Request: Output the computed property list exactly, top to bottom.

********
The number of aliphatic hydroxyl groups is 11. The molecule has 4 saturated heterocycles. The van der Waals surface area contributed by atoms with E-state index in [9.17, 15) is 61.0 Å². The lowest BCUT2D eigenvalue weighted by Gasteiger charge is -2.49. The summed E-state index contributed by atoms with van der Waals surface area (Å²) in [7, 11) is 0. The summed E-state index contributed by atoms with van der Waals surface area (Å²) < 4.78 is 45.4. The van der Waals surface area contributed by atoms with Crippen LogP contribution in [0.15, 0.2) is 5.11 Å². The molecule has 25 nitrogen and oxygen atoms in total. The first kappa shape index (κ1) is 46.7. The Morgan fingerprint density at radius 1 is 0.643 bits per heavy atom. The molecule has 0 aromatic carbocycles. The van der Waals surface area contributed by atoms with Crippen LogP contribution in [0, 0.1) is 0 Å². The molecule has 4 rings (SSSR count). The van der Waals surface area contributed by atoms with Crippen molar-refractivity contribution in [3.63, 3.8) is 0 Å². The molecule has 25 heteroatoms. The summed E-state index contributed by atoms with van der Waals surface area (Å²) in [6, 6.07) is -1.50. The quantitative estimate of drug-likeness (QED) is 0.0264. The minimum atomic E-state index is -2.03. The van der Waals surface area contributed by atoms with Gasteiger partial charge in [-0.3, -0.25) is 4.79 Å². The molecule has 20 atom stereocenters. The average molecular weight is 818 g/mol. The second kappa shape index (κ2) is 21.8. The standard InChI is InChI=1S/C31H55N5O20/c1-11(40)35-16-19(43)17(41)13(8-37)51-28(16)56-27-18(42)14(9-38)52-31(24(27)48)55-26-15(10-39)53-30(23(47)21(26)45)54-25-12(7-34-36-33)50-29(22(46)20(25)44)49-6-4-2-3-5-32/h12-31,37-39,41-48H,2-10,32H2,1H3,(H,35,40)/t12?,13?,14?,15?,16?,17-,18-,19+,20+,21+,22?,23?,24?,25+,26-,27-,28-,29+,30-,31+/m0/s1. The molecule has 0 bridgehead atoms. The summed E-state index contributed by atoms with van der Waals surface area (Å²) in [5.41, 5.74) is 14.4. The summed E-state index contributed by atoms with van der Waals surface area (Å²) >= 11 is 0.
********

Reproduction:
The number of aliphatic hydroxyl groups is 11. The molecule has 4 saturated heterocycles. The van der Waals surface area contributed by atoms with E-state index in [9.17, 15) is 61.0 Å². The lowest BCUT2D eigenvalue weighted by Gasteiger charge is -2.49. The summed E-state index contributed by atoms with van der Waals surface area (Å²) in [7, 11) is 0. The summed E-state index contributed by atoms with van der Waals surface area (Å²) < 4.78 is 45.4. The van der Waals surface area contributed by atoms with Crippen LogP contribution in [0.15, 0.2) is 5.11 Å². The molecule has 25 nitrogen and oxygen atoms in total. The first kappa shape index (κ1) is 46.7. The Morgan fingerprint density at radius 1 is 0.643 bits per heavy atom. The molecule has 0 aromatic carbocycles. The van der Waals surface area contributed by atoms with Crippen LogP contribution in [0, 0.1) is 0 Å². The molecule has 4 rings (SSSR count). The van der Waals surface area contributed by atoms with Crippen molar-refractivity contribution in [3.63, 3.8) is 0 Å². The molecule has 25 heteroatoms. The summed E-state index contributed by atoms with van der Waals surface area (Å²) in [6, 6.07) is -1.50. The quantitative estimate of drug-likeness (QED) is 0.0264. The minimum atomic E-state index is -2.03. The van der Waals surface area contributed by atoms with Gasteiger partial charge in [-0.3, -0.25) is 4.79 Å². The molecule has 20 atom stereocenters. The average molecular weight is 818 g/mol. The second kappa shape index (κ2) is 21.8. The standard InChI is InChI=1S/C31H55N5O20/c1-11(40)35-16-19(43)17(41)13(8-37)51-28(16)56-27-18(42)14(9-38)52-31(24(27)48)55-26-15(10-39)53-30(23(47)21(26)45)54-25-12(7-34-36-33)50-29(22(46)20(25)44)49-6-4-2-3-5-32/h12-31,37-39,41-48H,2-10,32H2,1H3,(H,35,40)/t12?,13?,14?,15?,16?,17-,18-,19+,20+,21+,22?,23?,24?,25+,26-,27-,28-,29+,30-,31+/m0/s1. The molecule has 0 bridgehead atoms. The summed E-state index contributed by atoms with van der Waals surface area (Å²) in [5.41, 5.74) is 14.4. The summed E-state index contributed by atoms with van der Waals surface area (Å²) >= 11 is 0.